The Prime Minister: I do not entirely recognise the policy from my hon. Friend's description. What is important is enabling the Forensic Science Service to

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attract private money and investment. This is all about improving the service, which plays an enormous part in combating crime. We must consider how we can run it and similar services more effectively, and secure more investment for them, both public and private.

Mr. Michael Howard (Folkestone and Hythe): Why was it necessary for the Prime Minister's spokesman to say yesterday that the relationship between the Prime Minister and the Chancellor continues to be one of the great strengths of the Government?

The Prime Minister: Probably because he was asked the question.

Mr. Howard: If the answer is true, why was that legendary peacemaker the Deputy Prime Minister brought in to mediate between them? Is it not an absolute disgrace that while the people of this country are feeling so let down over schools, hospitals and crime, the Prime Minister and the Chancellor of the Exchequer spend their time squabbling over who should sit on the national executive committee of the Labour party?

The Prime Minister: Is it not extraordinary that the right hon. and learned Gentleman, with the record that he had in government, actually turns round and attempts to say that people in this country are suffering today under the Chancellor? If they are suffering under the Chancellor, what was it like when a million people's homes were repossessed through negative equity? What was it like when we had a million extra unemployed when he was Employment Secretary? What do the Conservatives think it was like when people experienced 15 per cent. interest rates?

A moment or two ago, Mr. Speaker, when you rightly disallowed the question from my hon. Friend the Member for Bedford (Mr. Hall), it was interesting to note the Opposition's reaction to any discussion of their patients' passport policy. If we are talking about the national health service, what would be a disaster for people in the health service today is to be forced to top up their treatment with a voucher that would cost thousands of pounds for basic health care, which would mean that ordinary people in the health service did not get that care. It is not just the right hon. and learned Gentleman's record in government that we will be discussing; it is his policies now, because they are just the same as the policies that brought disaster before.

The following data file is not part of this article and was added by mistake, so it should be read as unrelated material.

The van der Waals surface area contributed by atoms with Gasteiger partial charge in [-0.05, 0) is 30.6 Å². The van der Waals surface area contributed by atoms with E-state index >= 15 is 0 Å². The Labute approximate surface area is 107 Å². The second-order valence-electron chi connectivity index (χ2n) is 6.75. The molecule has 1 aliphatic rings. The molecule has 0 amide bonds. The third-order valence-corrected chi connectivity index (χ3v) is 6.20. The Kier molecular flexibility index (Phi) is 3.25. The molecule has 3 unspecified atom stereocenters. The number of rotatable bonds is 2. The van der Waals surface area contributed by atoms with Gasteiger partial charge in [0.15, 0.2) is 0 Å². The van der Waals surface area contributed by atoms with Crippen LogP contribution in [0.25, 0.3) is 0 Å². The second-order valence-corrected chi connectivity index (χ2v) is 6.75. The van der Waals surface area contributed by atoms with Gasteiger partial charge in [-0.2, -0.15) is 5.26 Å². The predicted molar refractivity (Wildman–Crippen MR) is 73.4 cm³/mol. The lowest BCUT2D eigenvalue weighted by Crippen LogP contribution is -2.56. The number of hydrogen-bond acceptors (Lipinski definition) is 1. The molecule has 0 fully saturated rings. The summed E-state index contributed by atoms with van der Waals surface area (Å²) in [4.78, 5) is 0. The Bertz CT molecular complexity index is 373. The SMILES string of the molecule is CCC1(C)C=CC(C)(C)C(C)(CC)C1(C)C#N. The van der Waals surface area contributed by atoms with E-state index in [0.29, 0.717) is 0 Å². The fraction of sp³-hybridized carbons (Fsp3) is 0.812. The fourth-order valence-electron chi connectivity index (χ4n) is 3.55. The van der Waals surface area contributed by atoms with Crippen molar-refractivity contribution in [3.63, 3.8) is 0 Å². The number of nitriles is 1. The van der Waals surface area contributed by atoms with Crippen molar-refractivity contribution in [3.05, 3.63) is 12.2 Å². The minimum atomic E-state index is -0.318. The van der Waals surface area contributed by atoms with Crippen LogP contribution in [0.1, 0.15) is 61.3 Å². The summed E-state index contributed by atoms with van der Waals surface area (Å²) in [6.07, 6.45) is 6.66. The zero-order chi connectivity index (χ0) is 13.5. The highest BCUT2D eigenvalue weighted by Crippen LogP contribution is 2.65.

Mr. Ian Cawsey (Brigg and Goole): May I draw my right hon. Friend's attention to the dreadful house fire in Goole in the early hours of this morning, which sadly claimed the lives of three children under the age of six? The fire was of such intensity that firefighters' equipment melted and two firemen were injured. Will he extend his sympathies—as the whole House doubtless does—to the family concerned, and once again praise our emergency services for their excellent efforts in deeply harrowing circumstances?

The Prime Minister: I am happy to join my hon. Friend both in offering our sympathy and condolences to the family in his constituency and in praising the

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emergency services, which, in that incident as in so many others, did a fantastic job on behalf of the people of this country.

Q4. [137863] Mr. Andrew Mackay (Bracknell): Who does the Prime Minister believe would make a better Mayor of London, Ken Livingstone or Nicky Gavron?

The Prime Minister: Of course, I always support the Labour candidate.

Colin Burgon (Elmet): My two recent experiences of participating in planning public inquiries that affect my constituents in Bardsey and Methley and in Allerton Bywater, have confirmed my belief that such inquiries are the natural domain of highly paid barristers, employed by powerful commercial interests. They talk in a language, and use procedures, that ordinary people do not understand. Is it not about time that we looked at democratising the public inquiry system, thereby giving the public a real voice in the system?